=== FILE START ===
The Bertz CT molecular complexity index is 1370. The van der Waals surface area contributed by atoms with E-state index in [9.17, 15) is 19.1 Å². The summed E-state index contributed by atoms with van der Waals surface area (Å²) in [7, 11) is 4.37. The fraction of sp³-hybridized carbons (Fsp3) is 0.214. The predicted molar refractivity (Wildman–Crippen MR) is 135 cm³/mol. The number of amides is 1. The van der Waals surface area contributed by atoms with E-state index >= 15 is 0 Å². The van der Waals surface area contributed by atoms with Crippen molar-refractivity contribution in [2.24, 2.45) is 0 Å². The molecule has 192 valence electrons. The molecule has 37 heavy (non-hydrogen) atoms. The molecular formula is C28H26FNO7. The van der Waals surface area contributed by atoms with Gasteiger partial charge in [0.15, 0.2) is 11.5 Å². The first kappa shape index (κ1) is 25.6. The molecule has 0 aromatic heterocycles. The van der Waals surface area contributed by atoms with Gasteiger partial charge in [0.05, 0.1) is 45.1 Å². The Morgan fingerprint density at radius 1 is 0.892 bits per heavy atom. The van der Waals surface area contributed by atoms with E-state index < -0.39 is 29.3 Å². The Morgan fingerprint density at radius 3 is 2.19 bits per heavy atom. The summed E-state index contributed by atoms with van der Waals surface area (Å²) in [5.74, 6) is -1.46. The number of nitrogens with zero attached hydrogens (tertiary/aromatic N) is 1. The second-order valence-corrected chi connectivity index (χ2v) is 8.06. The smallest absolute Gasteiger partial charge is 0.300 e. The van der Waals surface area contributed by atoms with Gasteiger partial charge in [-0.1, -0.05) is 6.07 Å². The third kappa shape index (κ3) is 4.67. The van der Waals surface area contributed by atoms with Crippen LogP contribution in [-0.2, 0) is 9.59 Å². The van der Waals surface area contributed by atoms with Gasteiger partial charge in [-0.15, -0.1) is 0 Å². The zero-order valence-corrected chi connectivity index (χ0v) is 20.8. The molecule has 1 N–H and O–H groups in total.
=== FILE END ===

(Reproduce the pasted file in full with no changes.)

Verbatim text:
The Bertz CT molecular complexity index is 1370. The van der Waals surface area contributed by atoms with E-state index in [9.17, 15) is 19.1 Å². The summed E-state index contributed by atoms with van der Waals surface area (Å²) in [7, 11) is 4.37. The fraction of sp³-hybridized carbons (Fsp3) is 0.214. The predicted molar refractivity (Wildman–Crippen MR) is 135 cm³/mol. The number of amides is 1. The van der Waals surface area contributed by atoms with E-state index >= 15 is 0 Å². The van der Waals surface area contributed by atoms with Crippen molar-refractivity contribution in [2.24, 2.45) is 0 Å². The molecule has 192 valence electrons. The molecule has 37 heavy (non-hydrogen) atoms. The molecular formula is C28H26FNO7. The van der Waals surface area contributed by atoms with Gasteiger partial charge in [0.15, 0.2) is 11.5 Å². The first kappa shape index (κ1) is 25.6. The molecule has 0 aromatic heterocycles. The van der Waals surface area contributed by atoms with Gasteiger partial charge in [0.05, 0.1) is 45.1 Å². The Morgan fingerprint density at radius 1 is 0.892 bits per heavy atom. The van der Waals surface area contributed by atoms with E-state index < -0.39 is 29.3 Å². The Morgan fingerprint density at radius 3 is 2.19 bits per heavy atom. The summed E-state index contributed by atoms with van der Waals surface area (Å²) in [5.74, 6) is -1.46. The number of nitrogens with zero attached hydrogens (tertiary/aromatic N) is 1. The second-order valence-corrected chi connectivity index (χ2v) is 8.06. The smallest absolute Gasteiger partial charge is 0.300 e. The van der Waals surface area contributed by atoms with Gasteiger partial charge in [-0.1, -0.05) is 6.07 Å². The third kappa shape index (κ3) is 4.67. The van der Waals surface area contributed by atoms with Crippen LogP contribution in [-0.2, 0) is 9.59 Å². The van der Waals surface area contributed by atoms with Gasteiger partial charge in [-0.15, -0.1) is 0 Å². The zero-order valence-corrected chi connectivity index (χ0v) is 20.8. The molecule has 1 N–H and O–H groups in total.